action came in 1968 with the creation of
the BC Association of Non-Status Indians
(BCANSI).
BRITISH COLUMBIA
• The goal of BCANSI was to improve the
opportunities for Non-Status Aboriginals and
Métis in BC by increasing access to
education.
• It began largely through the efforts on one
individual, H.A. “Butch” Smitheram.
BRITISH COLUMBIA
• At the same time as BCANSI was growing,
the Union of BC Indian Chiefs was
establishing.
• The two bodies became dominant voices of
Aboriginal politics in BC.
BRITISH COLUMBIA
• At first, attempts were made to unify both
Métis and Non-Status under the umbrella of
the British Columbia Association of NonStatus Indians and later the United Native
Nations Society.
BRITISH COLUMBIA
• By the mid-1970s, BCANSI evolved into a
different type of organization.
• It sought to unite Status and Non-Status
people, and its name changed to the
United Native Nations in 1976; the founding
president was Bill Wilson.
BRITISH COLUMBIA
• The Native Council of Canada changed
too and is now called the Congress of
Aboriginal Peoples.
• It continues to advocate for Métis and Non-
Status people.
BRITISH COLUMBIA
• Following the recognition of the Métis in the
1982 Constitution, the Métis National
Council was created in 1983.
• It is recognized by provincial and federal
governments as the governing body
representing the Métis Nation at the
national and international levels.
BRITISH COLUMBIA
• The Métis Provincial Council of BC (MPCBC)
is the elected governing organization of the
Métis people in our province.
• Among its many roles, it acts as the political
representative for its members to
governments and funding agencies and
advocates for its members.
MÉTIS DEFINED
• What are the origins of the word
Métis?
MÉTIS DEFINED
• Métis means “mixed” French.
• Such mixed-race people were referred to
by other terms, many of which are now
considered to be offensive, such as Mixedbloods, Half-breeds, Bois-Brûlés, Bungi, Black
Scots, and Jackatars.
MÉTIS DEFINED
• There are generally two meanings:
1. The broad definition = anyone of mixed
heritage could be Métis.
MÉTIS DEFINED
2. The narrow meaning = as defined and
voted upon by the Métis National Council
in 2002; linked to Red River ancestry.
WHO IS MÉTIS?
• What are the implications of this
definition?
WHO IS MÉTIS?
• The identification of who is Métis is
controversial.
• The words Métis and Non-Status are both
used to describe a people of mixed
lineage, although there have been different
interpretations of the definitions of “Status”
and “Non-Status”.
WHO IS MÉTIS?
• Aboriginal people have always held the
notion of self-identification as the key to
their identity.
• Two elements, self-identification and
community acceptance, were agreed on,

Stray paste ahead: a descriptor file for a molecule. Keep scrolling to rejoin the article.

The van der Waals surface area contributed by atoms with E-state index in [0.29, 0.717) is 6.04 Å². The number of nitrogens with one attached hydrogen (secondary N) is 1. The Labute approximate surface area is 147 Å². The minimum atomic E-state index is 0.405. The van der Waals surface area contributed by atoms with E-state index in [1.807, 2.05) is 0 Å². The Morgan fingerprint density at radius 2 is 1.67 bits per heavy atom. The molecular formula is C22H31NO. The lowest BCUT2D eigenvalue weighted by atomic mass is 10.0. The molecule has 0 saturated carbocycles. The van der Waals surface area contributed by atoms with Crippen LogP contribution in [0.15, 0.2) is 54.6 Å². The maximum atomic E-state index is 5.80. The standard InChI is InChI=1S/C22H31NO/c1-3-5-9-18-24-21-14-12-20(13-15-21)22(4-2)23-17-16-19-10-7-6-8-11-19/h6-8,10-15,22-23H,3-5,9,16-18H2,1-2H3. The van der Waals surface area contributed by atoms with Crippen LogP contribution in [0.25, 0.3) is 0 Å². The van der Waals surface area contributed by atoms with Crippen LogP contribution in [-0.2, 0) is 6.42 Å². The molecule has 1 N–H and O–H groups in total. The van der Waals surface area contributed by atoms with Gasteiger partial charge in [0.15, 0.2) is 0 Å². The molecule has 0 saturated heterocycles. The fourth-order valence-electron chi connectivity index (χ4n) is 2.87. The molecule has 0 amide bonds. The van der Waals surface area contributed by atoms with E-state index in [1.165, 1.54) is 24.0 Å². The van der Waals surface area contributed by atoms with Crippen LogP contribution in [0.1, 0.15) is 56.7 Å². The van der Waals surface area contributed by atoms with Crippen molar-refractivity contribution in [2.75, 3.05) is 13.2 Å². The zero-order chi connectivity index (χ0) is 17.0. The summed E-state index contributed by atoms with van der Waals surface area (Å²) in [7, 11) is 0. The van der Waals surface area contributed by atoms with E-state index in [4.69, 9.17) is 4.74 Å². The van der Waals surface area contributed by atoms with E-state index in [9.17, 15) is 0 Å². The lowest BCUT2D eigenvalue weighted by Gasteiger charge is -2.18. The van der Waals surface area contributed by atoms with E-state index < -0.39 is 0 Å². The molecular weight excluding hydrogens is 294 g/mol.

but the third key element regarding
ancestry was not.
WHO IS MÉTIS?
• Some people believed that anyone with
mixed lineage could be Métis, while others
believed Métis heritage was linked to the
original Red River settlements in Manitoba.
WHO IS MÉTIS?
• At the Métis National Council Annual
Assembly in September 2002, the delegates
voted unanimously to link the definition to
Red River ancestry.
• The implications of this decisions has
brought both challenges and opportunities
to Métis and Non-Status people.
WHO IS MÉTIS?
• Since the recognition of Métis Non-Status
identity in the 1982 Constitution, they both
have organized councils to promote
culture, to have their role in Canadian
history recognized, and to work towards
attaining rights that have been denied.
WHO IS MÉTIS?
• Métis leaders knew that to achieve full
recognition of their identity and rights, a
specific and widely accepted definition of
Métis would be necessary; they voted
unanimously for this change in 2002.
WHO IS MÉTIS?
• Pursuing Métis land claims in the Prairie
provinces was one of the driving forces to
shape a definition of Métis to the
homelands.
WHO IS MÉTIS?
• For the “Red River” people – those who
trace their ancestors back to the original
families who were given scrip – it means a
stronger and more unified voice in political,
economic, social and cultural realms.
WHO IS MÉTIS?
• Scrip or Land Scrip was a certificate that
was issued to Manitoba Métis families
entitling them to 240 acres or money for the
purchase of land, issued in compensation
for lands lost by the Métis after the
Northwest Rebellion.
WHO IS MÉTIS?
• For other of mixed lineage who do not fit
the new definition, it will undoubtedly
create a number of feelings, including
confusion and anger, as some feel the
definition is exclusionary.
MÉTIS RIGHTS
• The Métis seek rights in two areas: land and
resource rights + self-government rights.
• They seek greater control of their own lives
within the broader Canadian society.
MÉTIS RIGHTS
• They seek a land base in the Prairie
provinces or compensation for the lands
they once owned but lost through
development.
MÉTIS RIGHTS
• The implications of the definition and these
rights of Métis will bring both challenges and
opportunities to Métis and Non-Status
people in the coming years.
MÉTIS DEFINED
• What do you think of the “new”
definition of Métis?
• What are the benefits and the
challenges?
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Children of Contact